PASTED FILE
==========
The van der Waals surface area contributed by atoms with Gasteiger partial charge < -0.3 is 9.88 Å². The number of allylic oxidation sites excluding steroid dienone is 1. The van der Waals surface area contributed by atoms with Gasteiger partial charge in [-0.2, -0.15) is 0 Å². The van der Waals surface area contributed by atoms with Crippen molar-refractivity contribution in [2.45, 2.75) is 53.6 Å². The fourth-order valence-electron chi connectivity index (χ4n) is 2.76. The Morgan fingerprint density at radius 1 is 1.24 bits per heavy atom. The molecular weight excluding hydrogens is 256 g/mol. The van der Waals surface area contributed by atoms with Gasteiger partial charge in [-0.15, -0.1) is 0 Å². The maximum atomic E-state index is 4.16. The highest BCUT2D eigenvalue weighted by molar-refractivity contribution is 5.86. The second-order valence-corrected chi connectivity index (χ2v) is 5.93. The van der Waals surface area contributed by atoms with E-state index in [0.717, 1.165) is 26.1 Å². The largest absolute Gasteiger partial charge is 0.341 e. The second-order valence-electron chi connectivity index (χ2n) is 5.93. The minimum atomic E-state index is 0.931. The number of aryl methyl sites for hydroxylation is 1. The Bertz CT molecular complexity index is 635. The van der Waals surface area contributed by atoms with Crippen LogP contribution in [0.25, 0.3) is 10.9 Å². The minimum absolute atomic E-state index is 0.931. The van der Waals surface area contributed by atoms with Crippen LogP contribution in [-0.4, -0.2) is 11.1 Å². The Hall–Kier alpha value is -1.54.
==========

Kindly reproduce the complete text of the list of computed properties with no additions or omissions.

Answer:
The van der Waals surface area contributed by atoms with Gasteiger partial charge < -0.3 is 9.88 Å². The number of allylic oxidation sites excluding steroid dienone is 1. The van der Waals surface area contributed by atoms with Gasteiger partial charge in [-0.2, -0.15) is 0 Å². The van der Waals surface area contributed by atoms with Crippen molar-refractivity contribution in [2.45, 2.75) is 53.6 Å². The fourth-order valence-electron chi connectivity index (χ4n) is 2.76. The Morgan fingerprint density at radius 1 is 1.24 bits per heavy atom. The molecular weight excluding hydrogens is 256 g/mol. The van der Waals surface area contributed by atoms with Gasteiger partial charge in [-0.15, -0.1) is 0 Å². The maximum atomic E-state index is 4.16. The highest BCUT2D eigenvalue weighted by molar-refractivity contribution is 5.86. The second-order valence-corrected chi connectivity index (χ2v) is 5.93. The van der Waals surface area contributed by atoms with E-state index in [0.717, 1.165) is 26.1 Å². The largest absolute Gasteiger partial charge is 0.341 e. The second-order valence-electron chi connectivity index (χ2n) is 5.93. The minimum atomic E-state index is 0.931. The number of aryl methyl sites for hydroxylation is 1. The Bertz CT molecular complexity index is 635. The van der Waals surface area contributed by atoms with Crippen LogP contribution in [0.25, 0.3) is 10.9 Å². The minimum absolute atomic E-state index is 0.931. The van der Waals surface area contributed by atoms with Crippen LogP contribution in [-0.4, -0.2) is 11.1 Å². The Hall–Kier alpha value is -1.54.